Creating Elegant Forms with UFS

A laptop, sitting on a desk, with code on its screen.
Image courtesy of Fabian Grohs on Unsplash

Ask any frontend web developer: forms can be notoriously difficult. You have to keep up with filled and unfilled fields, which of them are valid, display errors when your users invariably attempt to enter invalid data, and depending on state, allow the form to be submitted or prevent submission entirely.

Working on the backend couldn’t be more different. I trained initially on data validation in server-side languages before considering JavaScript, HTML, and CSS as potential disciplines. In my world, form validation and error reporting was largely a solved problem: applications evaluate the complete dataset by a clearly defined validation rules. The result, valid or invalid, is returned to the user. From the application’s point of view, transient states are rare.

Entry, as pointed out by the frontend engineer, should be effortless for the user. Relating errors to a given field is critical for the success of this happy path. On the other hand, our server is largely concerned with how deeply values are nested, and the total size of our serialized object.

Both scenarios are made easier by well-formed APIs.

The Ultimate Form System

Here at Uptime Ventures, we’re always interested in tools that ease common developer processes. All applications, regardless of platform, need to receive user input, which is generally a form. In early 2018, I wondered if we could invent a cross platform library that tidied user experience flows and enhance developer happiness when dealing with complex inputs.

We’ve done it, and the result is even better than I could’ve hoped for. Allow me to introduce the Ultimate Form System (UFS); a concise form validation library, designed to meet our demanding needs, and now available to you. UFS presents a unified API that feels natural across iOS, Android, and the web, starting with tools provided by React and React Native. Here’s a brief example:

import React from 'react'
import Form from '@uptimeventures/ufs-react'
import { Input, Textarea } from '@uptimeventures/ufs-dom'

const Contact = () => (
  <Form
    validate={values => ({})},
    handleSubmit={values => {}}
  />
    {({ handleSubmit }) => (
      <Input
        name="name"
        placeholder="Your Name"
        required
      />
      <Textarea
        name="message"
        placeholder="Your Message"
        required
      />
      <button>Submit</button>
    )}
  </Form>
)

Behind the scenes, we’re using React’s Context API to drive data propagation. If the form has errors, parent components will render them only when the field values are invalid, and remove them when the errors are no longer present. And that’s UFS’ greatest strength: the library is only a few lines of non-magical JavaScript. Technically speaking, JSX and [React][react] are optional; though its declarative syntax is ideal for expressing our intent, we aren’t married to a specific framework.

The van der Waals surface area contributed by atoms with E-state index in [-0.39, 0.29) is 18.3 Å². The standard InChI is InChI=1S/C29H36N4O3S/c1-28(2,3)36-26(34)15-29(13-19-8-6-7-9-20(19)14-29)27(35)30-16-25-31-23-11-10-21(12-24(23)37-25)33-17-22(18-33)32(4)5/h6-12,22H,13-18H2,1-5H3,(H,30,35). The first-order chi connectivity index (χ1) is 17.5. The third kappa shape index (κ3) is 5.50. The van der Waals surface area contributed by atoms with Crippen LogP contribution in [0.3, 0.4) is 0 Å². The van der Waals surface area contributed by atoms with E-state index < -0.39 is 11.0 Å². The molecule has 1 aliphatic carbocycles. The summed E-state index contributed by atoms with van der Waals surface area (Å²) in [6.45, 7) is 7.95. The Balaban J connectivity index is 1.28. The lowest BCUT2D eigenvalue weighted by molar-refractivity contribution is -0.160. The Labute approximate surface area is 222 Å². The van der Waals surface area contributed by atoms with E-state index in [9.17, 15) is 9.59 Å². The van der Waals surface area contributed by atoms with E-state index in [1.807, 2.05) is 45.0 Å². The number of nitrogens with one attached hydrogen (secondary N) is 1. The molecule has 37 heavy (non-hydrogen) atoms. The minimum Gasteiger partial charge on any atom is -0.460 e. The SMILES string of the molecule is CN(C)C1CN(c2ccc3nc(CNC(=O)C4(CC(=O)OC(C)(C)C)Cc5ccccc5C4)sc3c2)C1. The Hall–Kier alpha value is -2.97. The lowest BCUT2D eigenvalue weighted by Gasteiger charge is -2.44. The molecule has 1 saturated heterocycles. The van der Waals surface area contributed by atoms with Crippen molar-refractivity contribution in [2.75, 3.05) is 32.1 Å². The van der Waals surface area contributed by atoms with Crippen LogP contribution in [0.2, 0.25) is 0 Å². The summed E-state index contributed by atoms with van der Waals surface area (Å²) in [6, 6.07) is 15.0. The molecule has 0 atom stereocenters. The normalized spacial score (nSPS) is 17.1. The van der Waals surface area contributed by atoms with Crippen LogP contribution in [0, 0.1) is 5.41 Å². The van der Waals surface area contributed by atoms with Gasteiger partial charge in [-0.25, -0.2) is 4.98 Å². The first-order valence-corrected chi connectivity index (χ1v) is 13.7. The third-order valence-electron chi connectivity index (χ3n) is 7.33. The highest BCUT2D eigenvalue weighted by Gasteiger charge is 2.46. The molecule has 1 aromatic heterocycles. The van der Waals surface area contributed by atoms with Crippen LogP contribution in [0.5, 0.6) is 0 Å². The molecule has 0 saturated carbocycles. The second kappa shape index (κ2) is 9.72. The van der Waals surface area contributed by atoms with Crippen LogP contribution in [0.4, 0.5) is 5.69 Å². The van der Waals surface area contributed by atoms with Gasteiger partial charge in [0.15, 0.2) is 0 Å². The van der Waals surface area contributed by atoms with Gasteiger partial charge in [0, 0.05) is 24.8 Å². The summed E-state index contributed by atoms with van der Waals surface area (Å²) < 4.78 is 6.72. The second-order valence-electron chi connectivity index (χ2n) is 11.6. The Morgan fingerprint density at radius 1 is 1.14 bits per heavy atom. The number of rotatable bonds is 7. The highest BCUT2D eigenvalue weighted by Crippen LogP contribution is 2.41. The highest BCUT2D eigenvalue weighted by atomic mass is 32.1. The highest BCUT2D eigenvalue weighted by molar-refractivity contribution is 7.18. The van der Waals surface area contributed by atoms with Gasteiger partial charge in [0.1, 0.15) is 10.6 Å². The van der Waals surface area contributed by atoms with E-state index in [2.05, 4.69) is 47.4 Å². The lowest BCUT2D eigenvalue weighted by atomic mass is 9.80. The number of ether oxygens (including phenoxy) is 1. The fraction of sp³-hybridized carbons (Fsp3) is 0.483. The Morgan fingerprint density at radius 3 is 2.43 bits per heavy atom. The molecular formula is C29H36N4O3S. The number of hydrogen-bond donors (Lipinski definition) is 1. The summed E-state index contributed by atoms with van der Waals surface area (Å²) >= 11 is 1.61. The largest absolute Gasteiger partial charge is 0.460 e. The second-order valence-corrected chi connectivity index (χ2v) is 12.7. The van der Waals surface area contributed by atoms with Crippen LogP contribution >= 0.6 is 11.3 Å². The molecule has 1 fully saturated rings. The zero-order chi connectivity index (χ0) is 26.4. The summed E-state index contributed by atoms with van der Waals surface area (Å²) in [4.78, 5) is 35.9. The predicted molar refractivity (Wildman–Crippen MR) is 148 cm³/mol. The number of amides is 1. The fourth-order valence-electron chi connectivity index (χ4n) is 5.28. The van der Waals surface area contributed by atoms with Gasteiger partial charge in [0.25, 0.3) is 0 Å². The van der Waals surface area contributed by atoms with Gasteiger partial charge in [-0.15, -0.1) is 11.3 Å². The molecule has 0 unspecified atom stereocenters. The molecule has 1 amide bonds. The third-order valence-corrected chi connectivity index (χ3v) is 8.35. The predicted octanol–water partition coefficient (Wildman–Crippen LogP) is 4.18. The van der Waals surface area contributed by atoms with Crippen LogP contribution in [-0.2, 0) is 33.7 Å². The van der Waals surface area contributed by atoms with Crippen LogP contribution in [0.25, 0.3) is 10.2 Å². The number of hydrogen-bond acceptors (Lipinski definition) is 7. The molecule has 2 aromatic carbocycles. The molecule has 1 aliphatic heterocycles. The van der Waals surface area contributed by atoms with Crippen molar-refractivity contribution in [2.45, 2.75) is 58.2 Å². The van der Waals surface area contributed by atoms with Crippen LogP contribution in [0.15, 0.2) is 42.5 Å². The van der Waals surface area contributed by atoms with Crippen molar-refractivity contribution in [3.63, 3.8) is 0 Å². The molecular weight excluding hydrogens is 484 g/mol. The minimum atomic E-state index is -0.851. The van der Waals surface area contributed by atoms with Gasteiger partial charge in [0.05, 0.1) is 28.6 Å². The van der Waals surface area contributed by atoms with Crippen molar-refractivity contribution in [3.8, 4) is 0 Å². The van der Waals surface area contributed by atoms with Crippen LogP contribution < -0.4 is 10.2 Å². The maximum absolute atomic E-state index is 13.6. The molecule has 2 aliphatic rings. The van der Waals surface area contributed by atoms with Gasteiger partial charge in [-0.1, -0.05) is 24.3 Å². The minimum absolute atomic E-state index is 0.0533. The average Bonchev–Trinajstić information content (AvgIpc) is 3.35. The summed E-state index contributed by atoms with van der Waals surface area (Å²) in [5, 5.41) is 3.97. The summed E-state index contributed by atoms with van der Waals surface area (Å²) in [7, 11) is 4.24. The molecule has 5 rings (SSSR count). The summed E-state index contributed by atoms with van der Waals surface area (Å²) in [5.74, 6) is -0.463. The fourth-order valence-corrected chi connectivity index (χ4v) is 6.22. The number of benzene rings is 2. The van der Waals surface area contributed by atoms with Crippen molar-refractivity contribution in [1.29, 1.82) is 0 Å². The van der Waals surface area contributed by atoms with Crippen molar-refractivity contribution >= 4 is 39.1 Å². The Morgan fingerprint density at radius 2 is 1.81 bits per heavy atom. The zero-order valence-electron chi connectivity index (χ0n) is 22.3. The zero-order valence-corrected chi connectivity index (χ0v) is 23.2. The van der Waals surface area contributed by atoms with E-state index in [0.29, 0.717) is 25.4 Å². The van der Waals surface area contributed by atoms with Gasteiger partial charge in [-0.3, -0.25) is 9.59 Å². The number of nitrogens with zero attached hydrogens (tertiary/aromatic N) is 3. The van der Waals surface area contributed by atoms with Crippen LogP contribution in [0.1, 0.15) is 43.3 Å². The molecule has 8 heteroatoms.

Additionally, it’s possible that the API can become even cleaner as we explore upcoming language features.

Customizing UFS

While the above example is contrived, it demonstrates just how quickly you can develop a working form with UFS. However, because all of our pre-built elements (like <Input/> and <Textarea/>), are structured as higher-order components UFS’ real power is hidden below the surface.

I’ll use a specialized component, that you will likely employ, to explain.

import React from 'react'
import { withAPI } from '@uptimeventures/ufs-react'

const ErrorWrapper = withAPI(({ name, api: { errors }}) => (
  <div>
    {errors[name] ? errors[name] : null}
  </div>
))

While our component can store and use local state, state isn’t required. If the field we’re watching experiences an error, our component will be re-rendered with the error value, as shown above. Notice that we do this all without complex logic or markup.

You may have also noticed how logic and presentation concerns are split between the ufs and ufs-dom packages in our first example. This separation allows UFS to render anywhere React renders: on web or native platforms. It also eases graduation from using predefined components to developing your own, as shown above.

Upcoming Releases

UFS has been in use on internal projects for several months, and version 1.0.0 is just around the corner. DOM rendering should be considered stable, but I’d like to complete a basic component library for React Native prior to release. UFS will render on React Native, and we’re even using it in a few native applications, but have yet to release a prebuilt components library mirroring ufs-dom.

That’s where you come in. How can UFS improve further? It is already the only zero-dependency, most ergonomic, form design toolkit that we know of. But I’m certain we can take it further, together. Give it a try and let us know what you think.

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